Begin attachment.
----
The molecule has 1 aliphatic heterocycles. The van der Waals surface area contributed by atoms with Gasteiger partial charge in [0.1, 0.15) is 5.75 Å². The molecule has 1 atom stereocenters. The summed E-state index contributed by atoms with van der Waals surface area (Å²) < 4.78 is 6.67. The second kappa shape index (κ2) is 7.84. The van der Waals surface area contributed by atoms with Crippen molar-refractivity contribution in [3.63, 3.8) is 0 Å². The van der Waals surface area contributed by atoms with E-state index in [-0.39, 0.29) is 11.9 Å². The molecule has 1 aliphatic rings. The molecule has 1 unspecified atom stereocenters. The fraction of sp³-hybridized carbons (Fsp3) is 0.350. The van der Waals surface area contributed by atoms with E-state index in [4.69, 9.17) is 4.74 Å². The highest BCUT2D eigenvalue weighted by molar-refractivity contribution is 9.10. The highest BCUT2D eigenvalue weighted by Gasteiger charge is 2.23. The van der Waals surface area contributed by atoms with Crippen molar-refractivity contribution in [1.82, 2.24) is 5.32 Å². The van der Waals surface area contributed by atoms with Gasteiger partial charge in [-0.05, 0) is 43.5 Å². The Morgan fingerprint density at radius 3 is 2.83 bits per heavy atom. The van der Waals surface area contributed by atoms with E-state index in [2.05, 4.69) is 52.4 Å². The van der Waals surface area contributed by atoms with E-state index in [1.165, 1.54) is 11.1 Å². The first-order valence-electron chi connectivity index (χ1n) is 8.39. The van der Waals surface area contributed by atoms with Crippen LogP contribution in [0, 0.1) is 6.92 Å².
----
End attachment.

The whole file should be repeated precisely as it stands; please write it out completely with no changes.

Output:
The molecule has 1 aliphatic heterocycles. The van der Waals surface area contributed by atoms with Gasteiger partial charge in [0.1, 0.15) is 5.75 Å². The molecule has 1 atom stereocenters. The summed E-state index contributed by atoms with van der Waals surface area (Å²) < 4.78 is 6.67. The second kappa shape index (κ2) is 7.84. The van der Waals surface area contributed by atoms with Crippen molar-refractivity contribution in [3.63, 3.8) is 0 Å². The van der Waals surface area contributed by atoms with E-state index in [-0.39, 0.29) is 11.9 Å². The molecule has 1 aliphatic rings. The molecule has 1 unspecified atom stereocenters. The fraction of sp³-hybridized carbons (Fsp3) is 0.350. The van der Waals surface area contributed by atoms with E-state index in [4.69, 9.17) is 4.74 Å². The highest BCUT2D eigenvalue weighted by molar-refractivity contribution is 9.10. The highest BCUT2D eigenvalue weighted by Gasteiger charge is 2.23. The van der Waals surface area contributed by atoms with Crippen molar-refractivity contribution in [1.82, 2.24) is 5.32 Å². The van der Waals surface area contributed by atoms with Gasteiger partial charge in [-0.05, 0) is 43.5 Å². The Morgan fingerprint density at radius 3 is 2.83 bits per heavy atom. The van der Waals surface area contributed by atoms with E-state index in [2.05, 4.69) is 52.4 Å². The van der Waals surface area contributed by atoms with E-state index in [1.165, 1.54) is 11.1 Å². The first-order valence-electron chi connectivity index (χ1n) is 8.39. The van der Waals surface area contributed by atoms with Crippen LogP contribution in [0, 0.1) is 6.92 Å².